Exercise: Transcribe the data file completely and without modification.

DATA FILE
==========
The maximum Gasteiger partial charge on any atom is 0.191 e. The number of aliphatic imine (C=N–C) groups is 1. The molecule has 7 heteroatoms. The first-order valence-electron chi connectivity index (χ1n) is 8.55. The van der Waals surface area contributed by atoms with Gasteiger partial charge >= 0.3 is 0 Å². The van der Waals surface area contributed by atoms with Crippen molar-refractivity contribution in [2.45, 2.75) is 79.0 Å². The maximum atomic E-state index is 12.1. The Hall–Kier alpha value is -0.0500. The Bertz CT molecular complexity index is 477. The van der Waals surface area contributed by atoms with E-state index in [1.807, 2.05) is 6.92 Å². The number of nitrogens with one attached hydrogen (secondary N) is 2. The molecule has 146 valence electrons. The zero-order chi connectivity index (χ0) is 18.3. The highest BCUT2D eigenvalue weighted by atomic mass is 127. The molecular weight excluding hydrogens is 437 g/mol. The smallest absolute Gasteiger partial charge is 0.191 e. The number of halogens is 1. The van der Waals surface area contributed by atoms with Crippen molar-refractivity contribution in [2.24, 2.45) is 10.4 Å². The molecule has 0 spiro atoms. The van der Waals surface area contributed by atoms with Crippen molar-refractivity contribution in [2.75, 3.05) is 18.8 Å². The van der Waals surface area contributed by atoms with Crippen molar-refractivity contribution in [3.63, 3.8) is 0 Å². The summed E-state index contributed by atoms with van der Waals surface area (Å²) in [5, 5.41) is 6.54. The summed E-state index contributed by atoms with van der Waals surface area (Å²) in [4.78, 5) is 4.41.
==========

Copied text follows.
The maximum Gasteiger partial charge on any atom is 0.191 e. The number of aliphatic imine (C=N–C) groups is 1. The molecule has 7 heteroatoms. The first-order valence-electron chi connectivity index (χ1n) is 8.55. The van der Waals surface area contributed by atoms with Gasteiger partial charge >= 0.3 is 0 Å². The van der Waals surface area contributed by atoms with Crippen molar-refractivity contribution in [2.45, 2.75) is 79.0 Å². The maximum atomic E-state index is 12.1. The Hall–Kier alpha value is -0.0500. The Bertz CT molecular complexity index is 477. The van der Waals surface area contributed by atoms with E-state index in [1.807, 2.05) is 6.92 Å². The number of nitrogens with one attached hydrogen (secondary N) is 2. The molecule has 146 valence electrons. The zero-order chi connectivity index (χ0) is 18.3. The highest BCUT2D eigenvalue weighted by atomic mass is 127. The molecular weight excluding hydrogens is 437 g/mol. The smallest absolute Gasteiger partial charge is 0.191 e. The number of halogens is 1. The van der Waals surface area contributed by atoms with Crippen molar-refractivity contribution in [2.24, 2.45) is 10.4 Å². The molecule has 0 spiro atoms. The van der Waals surface area contributed by atoms with Crippen molar-refractivity contribution in [2.75, 3.05) is 18.8 Å². The van der Waals surface area contributed by atoms with Crippen molar-refractivity contribution in [3.63, 3.8) is 0 Å². The summed E-state index contributed by atoms with van der Waals surface area (Å²) in [5, 5.41) is 6.54. The summed E-state index contributed by atoms with van der Waals surface area (Å²) in [4.78, 5) is 4.41.